Second-Base Throws for Catchers Made Easy

Making a strong throw to second can one of the best difficult plays a catcher has to make. Here are some tips to help backstops execute this important defensive play.

Two Types of Footwork

There are two types of throwing footwork that I will address: jump pivot and load and throw. Each type will be determined by the location of the pitch and the arm strength of the individual.

Jump Pivot Throw

If a ball is thrown right down the middle of the plate or towards the forehand, a catcher that does not posses great arm strength will utilize the jump pivot.

The jump pivot allows for a quicker release and is recommended for catchers with quick hands and a lack of great arm strength. The catcher will quickly shift their feet from parallel to second, to perpendicular to second.

Important note, the catcher will not move toward the right-handed hitter or away from the left-handed hitter. Their back foot will end up where their backside started, while their front foot will end up where their glove started.

A common error is for the catcher to move towards their glove and fall off balance. The catcher should assume a pole is running throughout the middle of their body.

They want to shift around the pole, not spin away from the pole. Another key is to make sure the catcher does not stand straight up on their first movement. Stay low and in a strong, athletic position. This will assist the catcher in staying on top of the baseball and throwing downhill toward the base.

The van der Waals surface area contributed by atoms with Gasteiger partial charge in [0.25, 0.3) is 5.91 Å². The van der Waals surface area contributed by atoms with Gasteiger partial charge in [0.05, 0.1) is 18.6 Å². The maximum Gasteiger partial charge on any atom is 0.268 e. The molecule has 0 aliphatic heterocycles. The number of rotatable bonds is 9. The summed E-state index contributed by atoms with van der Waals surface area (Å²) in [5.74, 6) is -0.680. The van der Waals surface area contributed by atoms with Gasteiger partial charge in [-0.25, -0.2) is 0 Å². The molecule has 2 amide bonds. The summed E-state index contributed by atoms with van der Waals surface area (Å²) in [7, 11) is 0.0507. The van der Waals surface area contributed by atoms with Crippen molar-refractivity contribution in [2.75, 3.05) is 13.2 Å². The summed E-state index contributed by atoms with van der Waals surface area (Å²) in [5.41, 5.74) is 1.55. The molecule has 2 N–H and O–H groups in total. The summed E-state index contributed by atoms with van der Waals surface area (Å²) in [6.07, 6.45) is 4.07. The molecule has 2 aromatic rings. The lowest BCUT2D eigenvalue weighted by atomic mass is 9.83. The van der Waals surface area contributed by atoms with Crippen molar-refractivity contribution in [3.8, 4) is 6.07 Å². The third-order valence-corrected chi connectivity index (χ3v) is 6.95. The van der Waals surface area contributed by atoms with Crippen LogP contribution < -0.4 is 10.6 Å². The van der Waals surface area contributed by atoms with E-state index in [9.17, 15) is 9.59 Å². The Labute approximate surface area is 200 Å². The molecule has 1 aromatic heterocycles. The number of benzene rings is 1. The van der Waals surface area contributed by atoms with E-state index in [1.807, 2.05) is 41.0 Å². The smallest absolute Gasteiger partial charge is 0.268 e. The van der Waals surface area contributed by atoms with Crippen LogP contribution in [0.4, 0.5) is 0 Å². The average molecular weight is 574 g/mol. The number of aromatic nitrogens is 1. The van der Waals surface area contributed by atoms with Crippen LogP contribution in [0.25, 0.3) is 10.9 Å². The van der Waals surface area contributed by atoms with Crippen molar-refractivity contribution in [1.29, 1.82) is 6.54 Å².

Load and Throw

If a ball is thrown right down the middle of the plate or towards the backhand, a catcher that possesses arm strength will utilize the load and throw.

Catch the baseball while shifting weight to the back leg; the catcher must square their body to second. The catcher must still utilize a quick glove/hand exchange with the baseball and stay low to the ground in a strong, athletic position.

The catcher must get into a position where weight is on the back leg and the shoulders are squared to the base they are throwing off of. If the alignment is off, or the catcher has already stood up, the power that they possess in their throwing arm is lost.

It is important to mention at this time that a catcher must be proficient at both skills. The location of the baseball will dictate which footwork you use. The only exception is on a ball thrown to the middle of the catcher's body. On this throw, the catcher will determine which throwing footwork will be best for them.


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Jason Vittone is the head baseball coach of Brescia University. Jason has put together numerous clinics to give catchers of all ages a place to hone their skills.

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